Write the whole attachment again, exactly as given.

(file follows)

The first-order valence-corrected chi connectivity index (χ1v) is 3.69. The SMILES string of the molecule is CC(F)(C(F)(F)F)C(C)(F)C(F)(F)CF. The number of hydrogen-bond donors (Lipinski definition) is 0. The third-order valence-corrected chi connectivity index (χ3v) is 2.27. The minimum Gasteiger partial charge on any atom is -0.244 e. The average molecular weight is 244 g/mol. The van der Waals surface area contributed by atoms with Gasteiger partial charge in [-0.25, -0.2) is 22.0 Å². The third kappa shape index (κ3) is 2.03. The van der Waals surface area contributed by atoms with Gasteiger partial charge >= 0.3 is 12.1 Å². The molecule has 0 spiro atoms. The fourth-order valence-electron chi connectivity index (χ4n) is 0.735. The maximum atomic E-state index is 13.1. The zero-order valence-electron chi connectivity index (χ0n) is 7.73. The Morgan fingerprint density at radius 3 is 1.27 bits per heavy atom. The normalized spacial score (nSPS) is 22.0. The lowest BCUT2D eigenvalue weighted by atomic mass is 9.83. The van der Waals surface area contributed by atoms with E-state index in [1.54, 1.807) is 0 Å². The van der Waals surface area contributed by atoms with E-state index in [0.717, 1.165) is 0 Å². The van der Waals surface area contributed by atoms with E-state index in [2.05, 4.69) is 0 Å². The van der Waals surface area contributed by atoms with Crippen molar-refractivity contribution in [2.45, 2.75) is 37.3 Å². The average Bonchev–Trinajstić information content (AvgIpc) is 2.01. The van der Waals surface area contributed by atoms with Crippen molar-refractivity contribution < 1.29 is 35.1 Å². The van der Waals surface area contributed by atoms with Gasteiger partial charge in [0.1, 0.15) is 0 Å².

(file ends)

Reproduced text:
The first-order valence-corrected chi connectivity index (χ1v) is 3.69. The SMILES string of the molecule is CC(F)(C(F)(F)F)C(C)(F)C(F)(F)CF. The number of hydrogen-bond donors (Lipinski definition) is 0. The third-order valence-corrected chi connectivity index (χ3v) is 2.27. The minimum Gasteiger partial charge on any atom is -0.244 e. The average molecular weight is 244 g/mol. The van der Waals surface area contributed by atoms with Gasteiger partial charge in [-0.25, -0.2) is 22.0 Å². The third kappa shape index (κ3) is 2.03. The van der Waals surface area contributed by atoms with Gasteiger partial charge >= 0.3 is 12.1 Å². The molecule has 0 spiro atoms. The fourth-order valence-electron chi connectivity index (χ4n) is 0.735. The maximum atomic E-state index is 13.1. The zero-order valence-electron chi connectivity index (χ0n) is 7.73. The Morgan fingerprint density at radius 3 is 1.27 bits per heavy atom. The normalized spacial score (nSPS) is 22.0. The lowest BCUT2D eigenvalue weighted by atomic mass is 9.83. The van der Waals surface area contributed by atoms with E-state index in [1.54, 1.807) is 0 Å². The van der Waals surface area contributed by atoms with E-state index in [0.717, 1.165) is 0 Å². The van der Waals surface area contributed by atoms with E-state index in [2.05, 4.69) is 0 Å². The van der Waals surface area contributed by atoms with Crippen molar-refractivity contribution in [2.45, 2.75) is 37.3 Å². The average Bonchev–Trinajstić information content (AvgIpc) is 2.01. The van der Waals surface area contributed by atoms with Crippen molar-refractivity contribution < 1.29 is 35.1 Å². The van der Waals surface area contributed by atoms with Gasteiger partial charge in [0.1, 0.15) is 0 Å².